Yet more reshuffling in Microsoft's Windows Phone group, as Brandon Watson left Microsoft to become director of the Kindle Cross Platform team at Amazon. At Microsoft, Watson headed the Windows Phone Developer Experience; the software giant hadn't yet named a replacement at press time.
It wasn't all that long ago that Jonathan Schwartz was putting out fires as CEO of Sun Microsystems, but Schwartz's new venture has a decidedly different mission. Schwartz in mid-February launched CareZone, which aims to provide software tools that make the exchange of online health information easier on caregivers and the patients they oversee. Schwartz told BusinessWeek he decided to launch the private site as he took over caregiver duties for his aging parents.
As CEO of BlueWater Communications Group, Bob Cagnazzi built a $250 million communications, infrastructure and data center-focused solution provider with national recognition. Now, Cagnazzi is headed to something bigger: the CEO post at Presidio, which acquired BlueWater in late February. Presidio, a roughly $2 billion solution provider powerhouse and ranked No. 23 on CRN's 2011 VAR500 listing, has acquired a number of major solution providers in recent years, including INX, Coleman, Ficomp, NIS and Solarcom.
David Gulian, the well-known former CEO of InfoLogix, has a new role as CEO of Futura Mobility, formerly known as Futura Healthcare Technology. Gulian left InfoLogix following its acquisition by Stanley Black & Decker, and he will oversee Futura's existing management team.
VAR500 staple Cognizant Technology Solutions had an impressive fourth quarter, with revenue growth of 27 percent to hit $1.66 billion, and full year returns of $6.12 billion. Along with the earnings growth came new promotions, including that Gordon Coburn, most recently CFO and COO, was named president; Rajeev Mehta was named Group Chief Executive, industries and markets; Chandra Sekaran was named Group Chief Executive, technology and operations; Malcolm Frank was named executive vice president, strategy and marketing; and Karen McLoughlin was named CFO.
Kevin Hooper, a well-known sales vice president at HP and a hard-charging channel advocate, was named to a new post running Americas sales for HP Networking in early February. Details of Hooper's new role are still emerging, but his title is vice president, HP Networking sales, Americas, and he'll continue to report to Randy Seidl, senior vice president, Americas, for HP's ESSN group.
It's the incredible shrinking HP webOS team, which is seeing sizable layoffs, and lost first Jon Rubinstein and then, right at the end of January, Brian Hernacki, chief architect for webOS. Hernacki, a 16-year industry veteran, had joined Palm in 2009 as chief security architect and moved to HP following HP's 2010 acquisition of the beleaguered smartphone maker.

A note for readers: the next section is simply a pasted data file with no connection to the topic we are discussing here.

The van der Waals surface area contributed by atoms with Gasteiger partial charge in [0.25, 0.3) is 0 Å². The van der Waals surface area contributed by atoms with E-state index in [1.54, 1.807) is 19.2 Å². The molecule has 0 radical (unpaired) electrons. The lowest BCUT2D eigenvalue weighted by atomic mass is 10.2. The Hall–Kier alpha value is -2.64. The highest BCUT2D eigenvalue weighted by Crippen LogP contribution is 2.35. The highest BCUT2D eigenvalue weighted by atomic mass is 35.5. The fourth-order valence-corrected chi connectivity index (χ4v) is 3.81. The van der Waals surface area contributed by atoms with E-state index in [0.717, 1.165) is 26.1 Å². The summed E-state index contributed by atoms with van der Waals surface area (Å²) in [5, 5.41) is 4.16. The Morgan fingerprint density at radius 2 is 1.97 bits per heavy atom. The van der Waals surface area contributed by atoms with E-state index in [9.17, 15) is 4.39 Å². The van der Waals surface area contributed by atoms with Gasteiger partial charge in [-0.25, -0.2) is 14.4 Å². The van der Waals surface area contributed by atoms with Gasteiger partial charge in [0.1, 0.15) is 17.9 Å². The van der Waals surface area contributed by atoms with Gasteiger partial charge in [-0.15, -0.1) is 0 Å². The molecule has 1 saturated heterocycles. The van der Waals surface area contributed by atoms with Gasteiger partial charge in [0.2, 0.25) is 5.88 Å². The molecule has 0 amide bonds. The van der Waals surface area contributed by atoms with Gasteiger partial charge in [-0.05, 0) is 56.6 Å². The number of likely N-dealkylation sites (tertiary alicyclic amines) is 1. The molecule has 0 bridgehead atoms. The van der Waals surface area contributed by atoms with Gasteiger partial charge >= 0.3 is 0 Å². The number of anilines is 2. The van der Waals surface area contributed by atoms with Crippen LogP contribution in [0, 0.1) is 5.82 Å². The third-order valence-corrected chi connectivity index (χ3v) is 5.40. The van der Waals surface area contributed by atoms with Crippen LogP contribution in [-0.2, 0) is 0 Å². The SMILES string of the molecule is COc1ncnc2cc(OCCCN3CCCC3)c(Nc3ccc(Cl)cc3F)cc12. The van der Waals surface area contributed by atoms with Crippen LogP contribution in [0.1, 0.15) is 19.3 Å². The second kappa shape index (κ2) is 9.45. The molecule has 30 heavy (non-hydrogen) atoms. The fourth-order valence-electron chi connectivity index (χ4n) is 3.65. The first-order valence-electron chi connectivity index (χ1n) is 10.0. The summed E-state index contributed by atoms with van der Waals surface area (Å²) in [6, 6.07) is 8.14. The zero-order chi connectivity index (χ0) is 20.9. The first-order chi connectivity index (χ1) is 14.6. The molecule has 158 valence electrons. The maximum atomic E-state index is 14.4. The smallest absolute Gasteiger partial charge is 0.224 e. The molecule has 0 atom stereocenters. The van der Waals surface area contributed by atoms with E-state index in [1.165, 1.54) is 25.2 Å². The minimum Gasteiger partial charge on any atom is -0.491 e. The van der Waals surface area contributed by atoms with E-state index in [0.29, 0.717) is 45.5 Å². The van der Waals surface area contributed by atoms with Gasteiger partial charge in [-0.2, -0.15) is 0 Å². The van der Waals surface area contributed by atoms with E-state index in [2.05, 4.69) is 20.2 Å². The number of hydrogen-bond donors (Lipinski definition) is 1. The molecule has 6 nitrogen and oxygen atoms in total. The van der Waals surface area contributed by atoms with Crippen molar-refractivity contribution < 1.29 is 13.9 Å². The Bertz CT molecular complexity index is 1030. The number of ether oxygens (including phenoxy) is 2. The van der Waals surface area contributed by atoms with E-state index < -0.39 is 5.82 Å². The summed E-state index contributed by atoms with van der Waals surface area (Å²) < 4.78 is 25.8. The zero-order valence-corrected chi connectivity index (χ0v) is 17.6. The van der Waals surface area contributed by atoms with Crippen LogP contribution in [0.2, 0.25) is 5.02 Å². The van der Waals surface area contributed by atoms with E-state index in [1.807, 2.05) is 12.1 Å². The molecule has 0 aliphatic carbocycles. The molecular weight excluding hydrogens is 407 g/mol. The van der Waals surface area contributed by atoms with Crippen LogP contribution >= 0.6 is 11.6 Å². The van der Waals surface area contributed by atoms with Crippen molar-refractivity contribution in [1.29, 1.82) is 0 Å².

Jim Veraldi, who was executive vice president at Denville, N.J.-based solution provider Micro Strategies and president of Ingram Micro's VentureTech Network VAR group, is headed to Ingram Micro proper to become senior director of sales. Veraldi told CRN he'd begun working on an exit strategy from Micro Strategies last fall, and after looking at jobs with vendors chose Ingram due to the relationships he'd built in his role with VentureTech Network.
Continuing a trend of major vendor executives going to work for solution provider partners, well-known former Polycom executive Thomas Johnston, known as "Brad," signed on with Solutionz Conferencing, a Brentwood, Calif.-based videoconferencing and UC specialist, in early February. Johnson, who was president of Polycom's Americas region until his departure in fall 2011, will run Solutionz' business development, strategic planning and sales execution.
A 15-year veteran of the channel, Mary Ellen Grom became Synnex's new vice president of marketing in the U.S., reporting to Bob Stegner, senior vice president, marketing, North America. She most recently was director of marketing at ScanSource, focused on strategic marketing plans and leading the product management team.
Meru Networks, which is still awaiting a decision on its next CEO, named Gary Abad its new vice president of channels sales in mid-February. Abad had most recently been vice president of channel sales at Kaspersky Lab, and replaced Cindy Cole Sauvignon, who had departed the $85 million wireless LAN specialist in December.
More new additions and promotions at ScanSource: Rich Long joined the distributor as vice president of marketing -- a return to the company he worked for for seven years earlier in his career -- and Xavier Cartiaux became president of international operations, a newly created position that he'll officially assume April 2.
More new additions and promotions at distributor Jenne. Susan Elder was named director of marketing following many years of marketing and communications roles at Cleveland-area companies such as the American Red Cross and Invacare. Rick Coan, who'd previously been a business consultant to Jenne and also was formerly CFO of Garick LLC, was named senior vice president of finance, heading up the distributor's day-to-day financial activities, risk management, treasury and M&A.
Former Symantec CEO John Thompson has kept a somewhat lower profile since departing the security giant in 2009, but Thompson recently was named to Microsoft's board of directors, bringing Microsoft's board back up to 10 members. Thompson is currently CEO of Virtual Instruments, a San Jose, Calif.-based developer of software for testing the performance of applications deployed in virtualized environments.
Bretford Manufacturing named Phil Cloutier to the role of vice president, sales and marketing, a newly created position. Cloutier will run Bretford's North America and international market strategies and oversee the launch of Bretford's new EDU 2.0 line of social learning furniture products for education customers. Cloutier most was recently vice president of marketing and inside sales at McCue, Salem, Mass.